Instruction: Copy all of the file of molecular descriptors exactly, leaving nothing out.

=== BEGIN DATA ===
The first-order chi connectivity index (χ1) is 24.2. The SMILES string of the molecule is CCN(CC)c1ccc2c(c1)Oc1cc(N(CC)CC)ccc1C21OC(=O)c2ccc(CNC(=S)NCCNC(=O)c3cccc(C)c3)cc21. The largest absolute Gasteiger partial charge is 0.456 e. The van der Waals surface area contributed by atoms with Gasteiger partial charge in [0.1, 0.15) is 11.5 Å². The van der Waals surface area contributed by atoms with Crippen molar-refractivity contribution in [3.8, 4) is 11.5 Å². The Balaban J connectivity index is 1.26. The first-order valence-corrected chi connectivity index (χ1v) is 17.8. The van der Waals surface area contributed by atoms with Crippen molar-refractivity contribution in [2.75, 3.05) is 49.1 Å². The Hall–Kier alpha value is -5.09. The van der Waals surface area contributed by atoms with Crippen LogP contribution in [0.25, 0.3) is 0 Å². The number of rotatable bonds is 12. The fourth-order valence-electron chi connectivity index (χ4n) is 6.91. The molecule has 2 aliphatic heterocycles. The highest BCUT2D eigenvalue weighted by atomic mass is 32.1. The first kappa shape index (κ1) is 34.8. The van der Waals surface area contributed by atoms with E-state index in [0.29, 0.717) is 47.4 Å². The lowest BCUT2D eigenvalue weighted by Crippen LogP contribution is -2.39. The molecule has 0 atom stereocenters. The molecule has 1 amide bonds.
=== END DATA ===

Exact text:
The first-order chi connectivity index (χ1) is 24.2. The SMILES string of the molecule is CCN(CC)c1ccc2c(c1)Oc1cc(N(CC)CC)ccc1C21OC(=O)c2ccc(CNC(=S)NCCNC(=O)c3cccc(C)c3)cc21. The largest absolute Gasteiger partial charge is 0.456 e. The van der Waals surface area contributed by atoms with Gasteiger partial charge in [0.1, 0.15) is 11.5 Å². The van der Waals surface area contributed by atoms with Crippen molar-refractivity contribution in [3.8, 4) is 11.5 Å². The Balaban J connectivity index is 1.26. The first-order valence-corrected chi connectivity index (χ1v) is 17.8. The van der Waals surface area contributed by atoms with Crippen molar-refractivity contribution in [2.75, 3.05) is 49.1 Å². The Hall–Kier alpha value is -5.09. The van der Waals surface area contributed by atoms with Crippen LogP contribution in [0.25, 0.3) is 0 Å². The number of rotatable bonds is 12. The fourth-order valence-electron chi connectivity index (χ4n) is 6.91. The molecule has 2 aliphatic heterocycles. The highest BCUT2D eigenvalue weighted by atomic mass is 32.1. The first kappa shape index (κ1) is 34.8. The van der Waals surface area contributed by atoms with E-state index in [0.29, 0.717) is 47.4 Å². The lowest BCUT2D eigenvalue weighted by Crippen LogP contribution is -2.39. The molecule has 0 atom stereocenters. The molecule has 1 amide bonds.